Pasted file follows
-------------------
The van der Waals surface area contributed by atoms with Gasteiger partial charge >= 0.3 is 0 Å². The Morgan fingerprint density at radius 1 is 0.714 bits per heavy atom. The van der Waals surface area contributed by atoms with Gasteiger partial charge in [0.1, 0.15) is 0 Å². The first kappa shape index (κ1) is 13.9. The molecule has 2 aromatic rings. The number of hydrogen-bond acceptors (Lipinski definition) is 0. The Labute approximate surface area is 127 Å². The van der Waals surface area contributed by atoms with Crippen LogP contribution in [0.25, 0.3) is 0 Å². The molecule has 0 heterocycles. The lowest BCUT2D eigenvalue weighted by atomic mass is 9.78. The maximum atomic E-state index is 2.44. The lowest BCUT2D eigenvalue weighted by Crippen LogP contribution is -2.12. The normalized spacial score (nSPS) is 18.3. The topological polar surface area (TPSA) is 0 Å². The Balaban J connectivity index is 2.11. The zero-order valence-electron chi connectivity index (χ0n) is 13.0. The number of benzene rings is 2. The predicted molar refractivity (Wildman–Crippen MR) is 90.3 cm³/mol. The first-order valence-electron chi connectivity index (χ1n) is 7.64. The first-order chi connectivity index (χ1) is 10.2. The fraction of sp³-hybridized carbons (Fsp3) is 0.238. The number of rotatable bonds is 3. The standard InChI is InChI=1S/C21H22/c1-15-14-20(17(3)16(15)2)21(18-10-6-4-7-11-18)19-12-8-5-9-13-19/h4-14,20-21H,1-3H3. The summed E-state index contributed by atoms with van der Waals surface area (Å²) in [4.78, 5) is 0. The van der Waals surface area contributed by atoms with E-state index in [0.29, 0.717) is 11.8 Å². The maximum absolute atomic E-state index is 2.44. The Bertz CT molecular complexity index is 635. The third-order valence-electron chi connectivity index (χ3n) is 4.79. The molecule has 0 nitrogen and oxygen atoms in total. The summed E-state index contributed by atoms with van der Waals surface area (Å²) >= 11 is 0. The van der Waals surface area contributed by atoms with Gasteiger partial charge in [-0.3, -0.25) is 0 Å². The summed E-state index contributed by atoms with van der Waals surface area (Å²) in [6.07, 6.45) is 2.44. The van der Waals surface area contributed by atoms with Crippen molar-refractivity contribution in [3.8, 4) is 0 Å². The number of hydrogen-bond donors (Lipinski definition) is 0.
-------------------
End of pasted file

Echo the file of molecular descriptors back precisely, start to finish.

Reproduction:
The van der Waals surface area contributed by atoms with Gasteiger partial charge >= 0.3 is 0 Å². The Morgan fingerprint density at radius 1 is 0.714 bits per heavy atom. The van der Waals surface area contributed by atoms with Gasteiger partial charge in [0.1, 0.15) is 0 Å². The first kappa shape index (κ1) is 13.9. The molecule has 2 aromatic rings. The number of hydrogen-bond acceptors (Lipinski definition) is 0. The Labute approximate surface area is 127 Å². The van der Waals surface area contributed by atoms with Crippen LogP contribution in [0.25, 0.3) is 0 Å². The molecule has 0 heterocycles. The lowest BCUT2D eigenvalue weighted by atomic mass is 9.78. The maximum atomic E-state index is 2.44. The lowest BCUT2D eigenvalue weighted by Crippen LogP contribution is -2.12. The normalized spacial score (nSPS) is 18.3. The topological polar surface area (TPSA) is 0 Å². The Balaban J connectivity index is 2.11. The zero-order valence-electron chi connectivity index (χ0n) is 13.0. The number of benzene rings is 2. The predicted molar refractivity (Wildman–Crippen MR) is 90.3 cm³/mol. The first-order valence-electron chi connectivity index (χ1n) is 7.64. The first-order chi connectivity index (χ1) is 10.2. The fraction of sp³-hybridized carbons (Fsp3) is 0.238. The number of rotatable bonds is 3. The standard InChI is InChI=1S/C21H22/c1-15-14-20(17(3)16(15)2)21(18-10-6-4-7-11-18)19-12-8-5-9-13-19/h4-14,20-21H,1-3H3. The summed E-state index contributed by atoms with van der Waals surface area (Å²) in [4.78, 5) is 0. The van der Waals surface area contributed by atoms with E-state index in [0.29, 0.717) is 11.8 Å². The maximum absolute atomic E-state index is 2.44. The Bertz CT molecular complexity index is 635. The third-order valence-electron chi connectivity index (χ3n) is 4.79. The molecule has 0 nitrogen and oxygen atoms in total. The summed E-state index contributed by atoms with van der Waals surface area (Å²) >= 11 is 0. The van der Waals surface area contributed by atoms with Gasteiger partial charge in [-0.3, -0.25) is 0 Å². The summed E-state index contributed by atoms with van der Waals surface area (Å²) in [6.07, 6.45) is 2.44. The van der Waals surface area contributed by atoms with Crippen molar-refractivity contribution in [3.8, 4) is 0 Å². The number of hydrogen-bond donors (Lipinski definition) is 0.